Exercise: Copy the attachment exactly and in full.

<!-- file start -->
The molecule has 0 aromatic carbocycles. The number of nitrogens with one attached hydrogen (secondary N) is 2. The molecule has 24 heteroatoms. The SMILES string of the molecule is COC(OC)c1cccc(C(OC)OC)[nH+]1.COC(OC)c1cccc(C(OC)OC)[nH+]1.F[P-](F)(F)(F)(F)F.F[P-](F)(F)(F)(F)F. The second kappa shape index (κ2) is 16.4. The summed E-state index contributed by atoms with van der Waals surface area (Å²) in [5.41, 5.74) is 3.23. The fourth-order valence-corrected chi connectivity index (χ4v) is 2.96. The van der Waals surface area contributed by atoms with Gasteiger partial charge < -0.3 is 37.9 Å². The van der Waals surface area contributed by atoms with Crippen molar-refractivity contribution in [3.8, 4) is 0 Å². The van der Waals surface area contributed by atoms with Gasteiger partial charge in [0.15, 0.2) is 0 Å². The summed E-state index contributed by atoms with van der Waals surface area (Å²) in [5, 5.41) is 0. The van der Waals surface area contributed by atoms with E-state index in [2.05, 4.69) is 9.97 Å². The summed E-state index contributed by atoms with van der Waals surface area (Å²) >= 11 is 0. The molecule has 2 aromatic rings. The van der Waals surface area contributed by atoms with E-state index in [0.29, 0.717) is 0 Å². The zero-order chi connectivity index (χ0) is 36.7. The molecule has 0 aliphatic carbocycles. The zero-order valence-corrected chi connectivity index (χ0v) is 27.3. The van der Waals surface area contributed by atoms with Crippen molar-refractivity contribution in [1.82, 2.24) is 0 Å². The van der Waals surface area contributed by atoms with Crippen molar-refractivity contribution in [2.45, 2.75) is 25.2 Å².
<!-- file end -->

The molecule has 0 aromatic carbocycles. The number of nitrogens with one attached hydrogen (secondary N) is 2. The molecule has 24 heteroatoms. The SMILES string of the molecule is COC(OC)c1cccc(C(OC)OC)[nH+]1.COC(OC)c1cccc(C(OC)OC)[nH+]1.F[P-](F)(F)(F)(F)F.F[P-](F)(F)(F)(F)F. The second kappa shape index (κ2) is 16.4. The summed E-state index contributed by atoms with van der Waals surface area (Å²) in [5.41, 5.74) is 3.23. The fourth-order valence-corrected chi connectivity index (χ4v) is 2.96. The van der Waals surface area contributed by atoms with Gasteiger partial charge < -0.3 is 37.9 Å². The van der Waals surface area contributed by atoms with Crippen molar-refractivity contribution in [3.8, 4) is 0 Å². The van der Waals surface area contributed by atoms with Gasteiger partial charge in [0.15, 0.2) is 0 Å². The summed E-state index contributed by atoms with van der Waals surface area (Å²) in [5, 5.41) is 0. The van der Waals surface area contributed by atoms with E-state index in [2.05, 4.69) is 9.97 Å². The summed E-state index contributed by atoms with van der Waals surface area (Å²) >= 11 is 0. The molecule has 2 aromatic rings. The van der Waals surface area contributed by atoms with E-state index in [0.29, 0.717) is 0 Å². The zero-order chi connectivity index (χ0) is 36.7. The molecule has 0 aliphatic carbocycles. The zero-order valence-corrected chi connectivity index (χ0v) is 27.3. The van der Waals surface area contributed by atoms with Crippen molar-refractivity contribution in [1.82, 2.24) is 0 Å². The van der Waals surface area contributed by atoms with Crippen molar-refractivity contribution in [2.45, 2.75) is 25.2 Å².